Have you discovered quinoa yet?
Go ahead, say it with me — Keen-wah
This ancient South American grain the Incas called “the mother of all grains” has become increasingly popular here in the U.S. since it was introduced in the 1990′s. We first discovered quinoa a couple of years ago when searching for alternatives to wheat for our daughter who is gluten-intolerant, so we are slow getting to the party. It has a pleasant texture, similar to couscous, and unlike some whole grains that seem a little too earthy, quinoa is mildly rice-like and doesn’t compete with other ingredients allowing subtle flavor profiles to come through.
What is it?
Though thought of as a grain, it is technically the fruit or seed of the Goosefoot plant, a member of the same food family as spinach, Swiss chard, and beets. Its rise in popularity is due in part to being sought by vegetarians as it is a complete protein, offering all the essential amino acids, and those looking for gluten-free alternatives to wheat. Quinoa is also ground into flour for a bread and pasta products, which we have found to have superior taste and texture to rice pasta. The two pasta brands I highly recommend are Ancient Harvest Quinoa Pasta and Andean Dream Quinoa Pasta (no, I was not compensated to mention these).
Check out more nutritional information about quinoa here at The World’s Healthiest Foods.
How to prepare it:
Most recipes I have seen recommend a 2:1 ratio of water to quinoa and only a 15 minute cooking time, which nearly turned me off to it entirely. This cooking method was unpredictably soggy at times as well as having an odd crunchy sort of “pop” to the texture that was not appealing to anyone around our table. In my continued search for better quinoa, I found the blog Cooking Quinoa with instructions for “how to cook quinoa perfectly.” Wendy was right; it turns out perfectly fluffy every time with a tender chew more akin to rice or pastas like couscous, which pleased everyone in our family.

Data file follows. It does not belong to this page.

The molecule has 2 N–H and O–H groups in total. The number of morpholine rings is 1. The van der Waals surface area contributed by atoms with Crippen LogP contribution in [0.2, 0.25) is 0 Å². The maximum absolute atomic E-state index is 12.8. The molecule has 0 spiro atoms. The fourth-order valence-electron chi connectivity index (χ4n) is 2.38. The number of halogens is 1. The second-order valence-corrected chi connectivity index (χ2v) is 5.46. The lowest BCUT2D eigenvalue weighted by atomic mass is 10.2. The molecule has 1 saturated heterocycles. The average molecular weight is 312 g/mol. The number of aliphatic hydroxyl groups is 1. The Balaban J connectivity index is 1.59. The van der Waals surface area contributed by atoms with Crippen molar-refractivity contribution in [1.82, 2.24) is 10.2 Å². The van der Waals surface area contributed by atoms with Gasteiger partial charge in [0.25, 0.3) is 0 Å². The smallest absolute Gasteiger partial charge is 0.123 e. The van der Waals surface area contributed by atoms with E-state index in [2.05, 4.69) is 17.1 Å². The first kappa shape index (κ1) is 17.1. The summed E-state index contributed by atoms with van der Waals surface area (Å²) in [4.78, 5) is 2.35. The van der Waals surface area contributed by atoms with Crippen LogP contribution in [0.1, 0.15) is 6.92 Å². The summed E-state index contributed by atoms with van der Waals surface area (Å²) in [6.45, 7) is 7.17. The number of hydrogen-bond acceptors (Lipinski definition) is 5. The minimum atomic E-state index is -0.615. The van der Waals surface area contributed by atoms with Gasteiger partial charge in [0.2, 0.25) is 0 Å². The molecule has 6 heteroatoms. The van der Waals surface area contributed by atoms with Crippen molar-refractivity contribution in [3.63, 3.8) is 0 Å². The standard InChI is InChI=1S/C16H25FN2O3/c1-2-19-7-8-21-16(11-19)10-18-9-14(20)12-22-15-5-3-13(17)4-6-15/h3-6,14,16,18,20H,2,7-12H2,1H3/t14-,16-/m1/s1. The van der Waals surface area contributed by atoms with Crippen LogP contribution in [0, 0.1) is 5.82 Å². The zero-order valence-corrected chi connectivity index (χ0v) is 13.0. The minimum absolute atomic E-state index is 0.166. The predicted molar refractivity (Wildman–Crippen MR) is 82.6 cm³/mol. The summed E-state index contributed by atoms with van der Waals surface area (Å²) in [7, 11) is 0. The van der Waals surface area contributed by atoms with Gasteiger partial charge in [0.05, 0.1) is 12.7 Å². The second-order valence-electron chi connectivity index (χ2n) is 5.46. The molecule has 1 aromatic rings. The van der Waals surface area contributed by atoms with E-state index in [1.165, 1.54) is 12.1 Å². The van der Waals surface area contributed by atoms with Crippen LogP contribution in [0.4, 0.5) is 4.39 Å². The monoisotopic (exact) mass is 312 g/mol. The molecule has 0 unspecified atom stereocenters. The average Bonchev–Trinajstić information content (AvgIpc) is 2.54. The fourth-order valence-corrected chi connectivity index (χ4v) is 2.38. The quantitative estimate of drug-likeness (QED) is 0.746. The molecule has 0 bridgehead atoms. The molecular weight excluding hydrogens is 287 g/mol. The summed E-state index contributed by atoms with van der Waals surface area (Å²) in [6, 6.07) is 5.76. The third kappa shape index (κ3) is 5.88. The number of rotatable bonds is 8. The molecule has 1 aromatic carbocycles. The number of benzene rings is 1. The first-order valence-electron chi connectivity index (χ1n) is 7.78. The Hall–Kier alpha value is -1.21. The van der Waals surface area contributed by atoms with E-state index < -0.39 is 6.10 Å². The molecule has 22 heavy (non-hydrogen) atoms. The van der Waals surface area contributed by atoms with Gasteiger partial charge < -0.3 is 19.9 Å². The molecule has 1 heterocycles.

Also noteworthy …
♦ Naturally coated with saponins, it is important to rinse quinoa before cooking to remove any bitterness. Though some are sold pre-washed and the package will indicate that, it is a good idea to rinse prior to cooking to remove any remaining residue.
♦ In most grocery stores you can find red and golden quinoa, but in some specialty markets you may also find black, orange, pink and purple shades as well. The color does not affect cooking time or texture to any noticeable degree, but pigment may change slightly once cooked.
♦ Quinoa expands almost three times its size when cooked.
1 cup uncooked quinoa = 4 cups cooked
1 cup uncooked pasta = 2 cups cooked
1 cup uncooked rice = 3 cups cooked
Ready to start savoring?
In this recipe I used both red and golden quinoa to add a confetti effect to the dish, but you can use just one type if you like. Start by preparing the quinoa combo to fluffy perfection and then mix-in caramelized onion and fennel (I still think about that pizza), sautéed zucchini and red bell pepper, and top it off with crisp prosciutto. It is a side dish that goes well with grilled or roasted meats and rewarms beautifully for lunches throughout the week as a meal all its own. Although I think the caramelized onion and fennel are a must here, you can choose any number of other vegetables to toss into the mix—oh, and don’t skip the prosciutto, it lends a salty-savory-studded crunch that takes this dish over the top!